Home Uncategorized The Voice of the Southland: Minden’s Gene Austin, conclusion

The Voice of the Southland: Minden’s Gene Austin, conclusion

Editor’s Note: This is the conclusion of John Agan’s article about Gene Austin.

In 1956, Austin began a comeback in earnest.  The success of the movie based on the life of Al Jolson, sparked an interest in the stories of other great entertainers of the 1920s.  On June 4, 1956, the following article appeared in the New York Times:

“The life of Gene Austin, Texas-born blacksmith and cowboy who helped to establish the singing vogue called crooning in the early Twenties will be portrayed in a motion picture. ‘The Lonesome Road’ is the tentative title for the film, based on a story by Larry Marcus.  It will be made by a new company known as Case Productions. Mr. Austin . . . started his singing career in New Orleans and became popular with his recording of “Yes Sir, That’s My Baby.” His most famous recording, however, was of “My Blue Heaven.” The partners plan to make the film after the fashion of The Jolson Story with Mr. Austin himself singing while an actor portrays Austin on screen.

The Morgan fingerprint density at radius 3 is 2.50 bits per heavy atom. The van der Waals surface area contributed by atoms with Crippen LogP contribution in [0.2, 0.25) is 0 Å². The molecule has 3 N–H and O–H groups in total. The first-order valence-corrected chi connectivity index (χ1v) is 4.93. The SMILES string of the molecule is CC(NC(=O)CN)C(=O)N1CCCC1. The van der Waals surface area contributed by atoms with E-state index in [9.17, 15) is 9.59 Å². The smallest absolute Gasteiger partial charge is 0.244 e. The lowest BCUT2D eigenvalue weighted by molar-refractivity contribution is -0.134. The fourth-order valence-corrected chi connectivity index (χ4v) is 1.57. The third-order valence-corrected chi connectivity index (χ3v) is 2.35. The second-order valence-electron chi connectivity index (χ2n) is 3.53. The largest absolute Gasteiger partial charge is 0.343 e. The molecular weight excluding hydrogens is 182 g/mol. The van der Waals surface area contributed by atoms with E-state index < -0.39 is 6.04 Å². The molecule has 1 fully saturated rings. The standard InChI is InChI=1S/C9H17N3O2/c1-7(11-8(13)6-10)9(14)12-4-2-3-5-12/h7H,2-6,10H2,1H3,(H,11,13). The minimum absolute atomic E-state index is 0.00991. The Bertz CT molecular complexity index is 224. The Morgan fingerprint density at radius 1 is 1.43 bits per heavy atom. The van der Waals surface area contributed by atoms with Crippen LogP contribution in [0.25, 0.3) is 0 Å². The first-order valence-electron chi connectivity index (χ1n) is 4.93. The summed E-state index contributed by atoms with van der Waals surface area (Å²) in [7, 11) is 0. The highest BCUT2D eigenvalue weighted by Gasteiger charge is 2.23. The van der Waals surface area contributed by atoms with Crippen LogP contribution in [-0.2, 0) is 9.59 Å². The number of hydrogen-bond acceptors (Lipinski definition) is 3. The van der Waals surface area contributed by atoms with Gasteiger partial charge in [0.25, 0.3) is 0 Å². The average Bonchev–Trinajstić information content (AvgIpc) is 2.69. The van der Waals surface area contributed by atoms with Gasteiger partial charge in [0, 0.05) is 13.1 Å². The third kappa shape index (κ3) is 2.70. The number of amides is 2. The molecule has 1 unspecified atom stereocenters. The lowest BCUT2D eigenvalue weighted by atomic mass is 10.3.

Within the year, plans regarding this script had changed.  An article in the entertainment newspaper, Variety, on December 26, 1956, reflected those changes.  Austin had been performing in Kansas City at the Hotel Muehlebach and had told the press of plans for a TV dramatic show, a film, and a book of his life.  The music was almost completed for an episode of the Alcoa Hour on NBC scheduled for February 15, 1957.  This episode would feature one segment of the planned feature film focusing on the peak period of Austin’s career.  It would also introduce two new songs written by Austin.  In addition, Gene reported that the story outline for the feature film had been completed and he had been working with cartoonist Walt Kelly of Pogo fame on a planned biography. Still more changes were made to the plan before the program finally aired on NBC’s Goodyear Playhouse, on April 21, 1957.  Austin recorded new versions of 19 different songs for the soundtrack of that program.  Actor George Grizzard portrayed the crooner and mouthed the words to the songs during the teleplay.  At the conclusion of the broadcast, Austin appeared as himself and introduced one of his new songs, entitled “Too Late.”